Improvements in medicine wouldn’t be possible without clinical trials. These voluntary research studies allow us to carefully evaluate the safety and effectiveness of new medical and surgical treatments, preventative measures, and diagnostic tests.
At Barrow Neurological Institute, innovation and discovery are deeply ingrained in our history and vital to our mission. From refining the cardiac standstill procedure to exploring deep brain stimulation as a therapy for Alzheimer’s disease, our experts work tirelessly to care for our patients today while working to find the treatments of tomorrow.
Clinical trial participants have the opportunity to help advance scientific knowledge. They also have the potential to receive the newest treatment for their diagnosis. Our goal is to be able to offer every patient the option to participate in a clinical trial. We have more than 300 active clinical trials in various phases for many different neurological conditions—both common and rare. Additionally, we have several dozen full-time employees dedicated to clinical research.
Our clinical research program is part of NeuroNEXT, the National Institutes of Health’s prestigious Network for Excellence in Neuroscience Clinical Trials. NeuroNEXT seeks to improve access to clinical trials, expand the NIH’s capability to test promising new therapies, and facilitate faster answers to clinical questions.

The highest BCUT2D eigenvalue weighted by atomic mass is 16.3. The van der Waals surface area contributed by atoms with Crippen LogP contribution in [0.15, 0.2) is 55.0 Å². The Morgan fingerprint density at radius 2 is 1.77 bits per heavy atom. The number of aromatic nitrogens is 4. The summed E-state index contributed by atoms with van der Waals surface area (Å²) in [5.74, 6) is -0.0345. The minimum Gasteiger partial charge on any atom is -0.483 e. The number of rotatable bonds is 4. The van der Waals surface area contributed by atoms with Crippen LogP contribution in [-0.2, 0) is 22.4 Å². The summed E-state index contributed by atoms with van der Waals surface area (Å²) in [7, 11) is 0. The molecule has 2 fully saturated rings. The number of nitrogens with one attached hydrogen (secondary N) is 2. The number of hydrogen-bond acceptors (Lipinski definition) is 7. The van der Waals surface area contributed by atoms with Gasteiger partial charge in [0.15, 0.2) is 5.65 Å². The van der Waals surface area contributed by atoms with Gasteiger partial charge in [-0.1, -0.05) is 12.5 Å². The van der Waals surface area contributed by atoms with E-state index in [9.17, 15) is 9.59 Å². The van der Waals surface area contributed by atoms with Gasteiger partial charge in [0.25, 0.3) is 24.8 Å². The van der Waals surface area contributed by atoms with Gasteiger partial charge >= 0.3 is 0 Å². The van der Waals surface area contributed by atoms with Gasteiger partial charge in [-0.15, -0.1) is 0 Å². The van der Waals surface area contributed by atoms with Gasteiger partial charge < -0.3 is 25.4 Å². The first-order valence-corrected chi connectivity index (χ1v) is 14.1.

Barrow is also home to the Ivy Brain Tumor Center, which opened in 2018. It is the largest Phase 0 clinical trials program in the world and the first of its kind for neuro-oncology. The Phase 0 approach allows us to tailor treatment to each individual tumor and rapidly measure its effects. This provides hope for patients with the most aggressive brain tumors, which may not respond to traditional treatments.
Our clinical research space demonstrates the Barrow creed to accept challenges, reject norms, and push the boundaries of neuroscience.
Interested in participating in a clinical trial? Browse our database to learn more about current active trials for your diagnosis.
What is Informed Consent?
Informed consent means that as a research volunteer, you are given all the information available about a clinical trial so that you understand what is involved. It’s more than just a signature on a form. It’s the process of information exchange that may include subject recruitment materials, verbal instructions, question and answer sessions, and measures of subject understanding.
Your physician or nurse should explain the clinical trial to you, including any risks. Prior to participating in the study, you will be given an informed consent form. Be certain to read and consider it carefully. If something in the form is not clear to you, ask your physician or nurse to explain it to you. The informed consent should include the following:
- The reason for the trial.
- The treatment procedures and schedule.
- Any potential risks or benefits.
- Alternatives to participating in the trial.
- An explanation of your rights as a research volunteer.
It’s up to you to decide whether or not you want to take part in a clinical trial. If you decide to take part in the study, you will sign the consent form. Once you sign the form, you will be given a copy for your records. Please note that the informed consent contains important information you may refer to during the trial. If you decide you do not want to participate, you have the option to decline. If you choose not to participate in the trial, please know that your care will not be affected in any way.